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According to a study presented last month at the ADA's 58th Annual Scientific Sessions, people with type 1 diabetes often have serious, symptomless cardiovascular problems much earlier in life than would be expected in people without diabetes.
"Atherosclerotic damage to the coronary arteries is two to four times more common in asymptomatic people with type 1 diabetes than in the general population," explained researcher Robert H. Eckel, MD, Professor of Medicine at the University of Colorado Health Science Center. "Because such damage begins early in life, often in young adulthood, aggressive intervention to treat all the risk factors for heart disease should begin before the age of 30."
The researchers determined the degree of this symptomless heart damage with a sophisticated form of x-ray called electron beam computed tomography that evaluates calcium deposits in coronary arteries. The presence of these deposits is "known to be associated with the development of atherosclerotic plaque, the major cause of heart attacks, in the general population," says Eckel. It is assumed that these deposits indicate heart disease in type 1 diabetics as well, but this has not been proven.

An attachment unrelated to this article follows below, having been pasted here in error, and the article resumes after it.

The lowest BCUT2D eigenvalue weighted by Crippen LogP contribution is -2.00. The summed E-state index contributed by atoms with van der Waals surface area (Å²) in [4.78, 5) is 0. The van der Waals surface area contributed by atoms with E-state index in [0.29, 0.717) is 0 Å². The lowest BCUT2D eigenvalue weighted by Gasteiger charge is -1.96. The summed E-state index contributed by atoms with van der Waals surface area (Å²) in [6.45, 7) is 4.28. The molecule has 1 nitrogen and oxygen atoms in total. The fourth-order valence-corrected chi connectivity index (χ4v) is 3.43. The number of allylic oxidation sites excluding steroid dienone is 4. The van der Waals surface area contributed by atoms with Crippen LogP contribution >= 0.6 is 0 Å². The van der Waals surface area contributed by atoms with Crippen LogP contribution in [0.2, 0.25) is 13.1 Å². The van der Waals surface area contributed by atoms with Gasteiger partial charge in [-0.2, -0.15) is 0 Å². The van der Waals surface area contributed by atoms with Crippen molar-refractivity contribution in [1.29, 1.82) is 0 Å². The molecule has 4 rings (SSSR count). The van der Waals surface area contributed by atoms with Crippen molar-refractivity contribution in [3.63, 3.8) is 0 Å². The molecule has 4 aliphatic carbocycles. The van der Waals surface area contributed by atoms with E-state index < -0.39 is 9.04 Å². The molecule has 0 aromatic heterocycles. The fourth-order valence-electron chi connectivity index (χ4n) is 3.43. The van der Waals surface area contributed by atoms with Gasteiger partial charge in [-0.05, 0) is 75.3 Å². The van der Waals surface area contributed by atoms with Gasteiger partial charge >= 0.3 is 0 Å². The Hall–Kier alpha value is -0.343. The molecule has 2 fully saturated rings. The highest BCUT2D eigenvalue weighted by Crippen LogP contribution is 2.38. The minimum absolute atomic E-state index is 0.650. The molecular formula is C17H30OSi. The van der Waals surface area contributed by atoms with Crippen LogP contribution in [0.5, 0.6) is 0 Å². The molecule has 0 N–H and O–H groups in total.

The x-ray procedure was performed on 135 men and women, aged 20 to 49 years, who had diabetes for an average of 21 years. None of the participants had any history of artery disease or chest pain. The results of their scans were compared with 1,093 nondiabetic adults who had sought coronary artery evaluation for unknown reasons but who also had no heart disease symptoms.
"The majority of people over age 30 who had diabetes for more than ten years had coronary artery calcium - 71 percent of the men and 54 percent of the women," says Eckel. "Depending on age and gender, the rate of preclinical heart disease was two to four times more common than in controls."
Forty-five percent of women with diabetes had calcium deposits before the age of 30, compared to only six percent of controls. "As we have known, diabetes wipes out the normal female protection against heart disease before menopause," notes Eckel.
Eckel also points out that the higher rate of calcium deposits may be even more pronounced compared to the general population since the control subjects' self-referral may indicate a family history or some other risk factor that would lead to them seek evaluation.
Despite this seemingly dire nature of the study, Eckel notes that heart disease is a largely preventable illness if risk factors are aggressively treated.
0 comments - Jul 1, 1998
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